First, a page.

From one running event director to another:

In the event world, we don’t always have the luxury of predictability. There are few constants, small margins for error, and the “exact science” of running event production is really just a continuous process of making adjustments. And, typically, these adjustments are based on the not-so-exact memories of our past race experiences – this worked, that didn’t work, and that REALLY didn’t work.

Unfortunately, there is no “one-size fits all” guidebook for producing an event, but there are some fundamental tricks of the trade that can help you get started.

Let’s think of producing a running event in terms of a recipe – there are many ways to produce the same product, but your core ingredients like eggs, flour, butter (think corrals, fluid stations, toilets) have to be part of the mix – and trust me, people will realize if they’re missing! Once you have your base, you can get creative to add that extra flavor that makes the running event your own and creates an athlete experience that differentiates you from all the other cookies out there. Keep your budget in mind as you’re dealing with all of those ingredients as costs can go up quickly.

Here’s a look at the core ingredients for race day management for a running event – broken up into three different bowls: start, course and finish:


Step 1: Determine the type of start for your running event

You have a choice between two types of race starts: Mass Start or Wave Start

1. Mass Start – When the gun sounds, all runners begin the race at the same time.

2. Wave Start – Athletes are divided into corrals (determined by their projected finish times) and the corrals begin the race according to a specific schedule.

Running Event Race Director Guest Blogger 2

Before you make your decision, let’s consider the following factors:

Crowd Control at the Start – Do you have a large number of athletes? Do you need an organized way to “herd the sheep”? Are there narrow paths at the start? Dividing athletes into corrals helps to provide organization and structure for the start area.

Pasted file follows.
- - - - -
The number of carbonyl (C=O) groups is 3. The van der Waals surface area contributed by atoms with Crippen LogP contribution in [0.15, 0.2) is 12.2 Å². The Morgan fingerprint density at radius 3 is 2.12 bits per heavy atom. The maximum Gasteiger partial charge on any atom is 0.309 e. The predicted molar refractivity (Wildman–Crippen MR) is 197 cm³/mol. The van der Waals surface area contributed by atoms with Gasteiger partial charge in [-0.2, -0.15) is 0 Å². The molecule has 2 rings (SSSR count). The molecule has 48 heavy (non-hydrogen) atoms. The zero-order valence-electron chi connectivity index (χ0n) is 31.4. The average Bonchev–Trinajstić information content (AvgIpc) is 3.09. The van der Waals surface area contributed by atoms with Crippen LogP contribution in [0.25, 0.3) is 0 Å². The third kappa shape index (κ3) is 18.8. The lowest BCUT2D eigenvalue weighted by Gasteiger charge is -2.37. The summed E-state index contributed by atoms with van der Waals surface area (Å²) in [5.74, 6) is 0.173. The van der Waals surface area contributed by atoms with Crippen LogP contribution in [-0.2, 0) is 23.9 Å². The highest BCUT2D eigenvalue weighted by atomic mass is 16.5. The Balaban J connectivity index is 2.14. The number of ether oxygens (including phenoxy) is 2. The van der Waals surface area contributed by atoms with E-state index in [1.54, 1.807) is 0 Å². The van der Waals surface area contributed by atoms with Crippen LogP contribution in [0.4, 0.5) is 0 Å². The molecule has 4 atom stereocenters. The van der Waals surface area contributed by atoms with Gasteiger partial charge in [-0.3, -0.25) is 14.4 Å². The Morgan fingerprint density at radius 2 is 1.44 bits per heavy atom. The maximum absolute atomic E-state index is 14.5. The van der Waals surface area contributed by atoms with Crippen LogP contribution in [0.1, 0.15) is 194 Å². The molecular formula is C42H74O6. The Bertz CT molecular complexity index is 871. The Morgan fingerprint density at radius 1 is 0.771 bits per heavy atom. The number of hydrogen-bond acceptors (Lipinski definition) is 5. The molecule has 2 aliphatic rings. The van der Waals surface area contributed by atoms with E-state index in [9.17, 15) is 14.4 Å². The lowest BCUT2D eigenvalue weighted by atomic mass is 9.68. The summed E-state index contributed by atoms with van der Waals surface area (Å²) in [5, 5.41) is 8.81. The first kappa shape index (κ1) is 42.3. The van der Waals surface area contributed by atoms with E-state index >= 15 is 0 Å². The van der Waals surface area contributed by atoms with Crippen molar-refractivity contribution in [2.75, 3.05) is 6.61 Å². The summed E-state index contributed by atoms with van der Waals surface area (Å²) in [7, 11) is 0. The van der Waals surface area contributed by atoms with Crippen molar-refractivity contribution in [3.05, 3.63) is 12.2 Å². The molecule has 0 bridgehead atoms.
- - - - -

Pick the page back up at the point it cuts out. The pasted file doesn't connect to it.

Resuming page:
Merge/Pinch Points along the Course (especially within the first few miles of the start) – A wave start helps to space out athletes which will prevent congestion if there are areas within the first few miles where paths narrow or merges are necessary.

Crowd Control at the Finish – Spreading out the runners in the beginning, helps to prevent back-ups at the Finish Line with medals, water, and athlete food distribution. This is particularly helpful if the back of house of your finish line is not very large and/or if your volunteer numbers are lagging below the plan.

Step 2: Determine the start line layout of your running event

1. Mass Start – Remember, with all athletes starting at the same time, the area “behind” the start line needs to have enough space to accommodate all athletes at once. Count on about 4 square feet of space per person.

2. Wave Start – As a general rule of thumb for larger events, each corral should have about 800 athletes, each requiring about 4 square feet of space. Lay out and measure corrals in advance to ensure they are large enough to accommodate the number of athletes expected. Note that if your start line is narrow, you will probably need to have fewer runners in each corral, and more total corrals to make the wave start effective.

Step 3: Determine running event start timeline

1. Mass Start – Piece of cake: pick a start time. Depending on the size of the race, athletes should begin to line up about 10-15 minutes prior to the gun time.

2. Wave Start – Pick a start time for your first wave. On average, there should be about a 1 minute and 30 second interval between waves. However, the first few groups can be released at intervals closer to 1 minute because the beginning groups tend to be smaller and cross the start line faster (think: Handicapped athletes & pro/elite athletes).


Step 1: Marking the course – Different municipalities may have different requirements for course delineation, but here a few suggestions for your running event:

Running Event Race Director Guest Blogger 51. Coning – Athletes should be able to see cones at all times while on course, as a reassurance they are in fact going the correct way. For areas with two-way traffic, these cone lines should be tight. For areas with only one-way traffic, these cones can be more spaced as they are serving more as a visual than for practical/safety purposes.

2. Turn Barricades – Drop a barricade at each turn. Attach a piece of scrim to the barricade that has an arrow which points in the direction of the turn.

3. Cone Toppers/Spray Chalk/Course Marshals – For those areas of the course that are confusing, better to be overly cautious. Use cone toppers as additional signage, spray chalk to mark the roads and/or course marshals with flags and megaphones to get the attention of athletes.